Thomas Vincent: "Q. 3. Wherein doth consist the image of God, which was put upon man in his first creation? A. 1. Negatively, the image of God doth not consist in any outward visible resemblance of his body to God, as if God had any bodily shape.  2. Positively, the image of God doth consist in the inward resemblance of his soul to God, in knowledge, righteousness, and holiness. 'Renewed in knowledge, after the image of Him that created him' (Col. 3:10). 'Put on the new man, which after God is created in righteousness and true holiness' (Eph. 4:24). Q. 4. What is included in this image of God, in knowledge, righteousness, and holiness, as man had it at first? A. The image of God in man at the first doth include the universal and perfect rectitude of the whole soul: knowledge in his understanding, righteousness in his will, holiness in his affections" (The Shorter Catechism Explained from Scripture, p. 48).

George Smeaton: "The image of God, in which Adam was created, was replaced by the entire corruption of man's nature (John 3:6). His understanding had been furnished with a true and saving knowledge of his Creator and of spiritual things; his heart and will had been upright; all his affections had been pure; and the whole man holy: but, revolting from God by the temptation of the devil, the opposite of all that image of God became his doleful heritage; and his posterity derive corruption from their progenitor, not by imitation, but by the propagation of a vicious nature, which is incapable of any saving good. It is prone to evil, and dead in sin. It is not denied that there still linger in man since the Fall some glimmerings of natural light, some knowledge of God and of the difference between good and evil, and some regard for virtue and good order in society. But it is all too evident that, without the regenerating grace of the Holy Spirit, men are neither able nor willing to return to God, or to reform their natural corruption" (The Doctrine of the Holy Spirit, pp. 17-18).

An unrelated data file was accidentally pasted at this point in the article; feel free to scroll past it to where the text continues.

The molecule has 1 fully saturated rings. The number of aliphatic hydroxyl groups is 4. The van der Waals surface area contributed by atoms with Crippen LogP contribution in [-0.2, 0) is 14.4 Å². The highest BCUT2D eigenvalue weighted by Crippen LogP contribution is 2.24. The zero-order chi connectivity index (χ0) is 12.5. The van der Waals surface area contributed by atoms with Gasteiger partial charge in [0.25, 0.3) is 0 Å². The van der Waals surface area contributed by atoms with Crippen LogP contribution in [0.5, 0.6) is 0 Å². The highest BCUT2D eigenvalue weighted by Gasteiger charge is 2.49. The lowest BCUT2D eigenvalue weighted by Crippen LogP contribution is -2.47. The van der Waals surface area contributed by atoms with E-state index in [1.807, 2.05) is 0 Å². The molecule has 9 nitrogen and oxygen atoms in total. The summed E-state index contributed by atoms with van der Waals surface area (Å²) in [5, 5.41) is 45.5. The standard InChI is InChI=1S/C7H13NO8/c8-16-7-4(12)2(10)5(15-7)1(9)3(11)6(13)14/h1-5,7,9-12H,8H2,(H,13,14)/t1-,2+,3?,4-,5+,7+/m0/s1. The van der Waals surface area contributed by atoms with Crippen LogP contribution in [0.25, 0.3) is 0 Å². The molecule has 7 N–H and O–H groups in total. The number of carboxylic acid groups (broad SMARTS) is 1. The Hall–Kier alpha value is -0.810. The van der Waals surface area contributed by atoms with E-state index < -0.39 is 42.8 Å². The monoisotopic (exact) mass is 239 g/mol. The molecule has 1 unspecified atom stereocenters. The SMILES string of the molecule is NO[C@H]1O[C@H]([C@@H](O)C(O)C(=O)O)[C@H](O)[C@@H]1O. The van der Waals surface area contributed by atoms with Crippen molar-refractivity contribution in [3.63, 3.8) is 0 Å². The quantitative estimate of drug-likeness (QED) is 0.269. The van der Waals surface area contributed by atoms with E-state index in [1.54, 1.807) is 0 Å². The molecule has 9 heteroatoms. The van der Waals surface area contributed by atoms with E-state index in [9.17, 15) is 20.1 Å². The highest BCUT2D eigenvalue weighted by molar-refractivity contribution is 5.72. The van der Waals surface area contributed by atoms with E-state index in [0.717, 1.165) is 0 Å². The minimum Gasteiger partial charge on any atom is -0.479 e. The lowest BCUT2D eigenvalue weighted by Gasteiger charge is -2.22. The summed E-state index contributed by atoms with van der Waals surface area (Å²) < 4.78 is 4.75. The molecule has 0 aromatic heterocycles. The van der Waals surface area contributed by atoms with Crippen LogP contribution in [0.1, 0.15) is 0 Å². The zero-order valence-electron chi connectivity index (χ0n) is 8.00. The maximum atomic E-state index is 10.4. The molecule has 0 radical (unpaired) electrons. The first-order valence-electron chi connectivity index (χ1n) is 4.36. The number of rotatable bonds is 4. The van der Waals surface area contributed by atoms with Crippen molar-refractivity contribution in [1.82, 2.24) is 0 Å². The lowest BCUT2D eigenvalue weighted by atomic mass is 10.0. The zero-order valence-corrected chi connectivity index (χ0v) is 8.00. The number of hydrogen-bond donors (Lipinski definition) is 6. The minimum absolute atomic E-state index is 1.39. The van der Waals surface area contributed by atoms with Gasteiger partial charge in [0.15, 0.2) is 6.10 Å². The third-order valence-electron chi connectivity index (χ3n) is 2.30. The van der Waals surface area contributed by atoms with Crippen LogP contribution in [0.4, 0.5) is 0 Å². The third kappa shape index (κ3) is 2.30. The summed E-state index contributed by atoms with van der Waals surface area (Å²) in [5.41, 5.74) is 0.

R. L. Dabney: "This image [of God] has been lost, in the fall, and regained, in redemption. Hence, it could not have consisted in anything absolutely essential to man’s essence, because the loss of such an attribute would have destroyed man’s nature. The likeness which was lost and restored must consist, then, in some accidens" (Lectures in Systematic Theology, p. 293).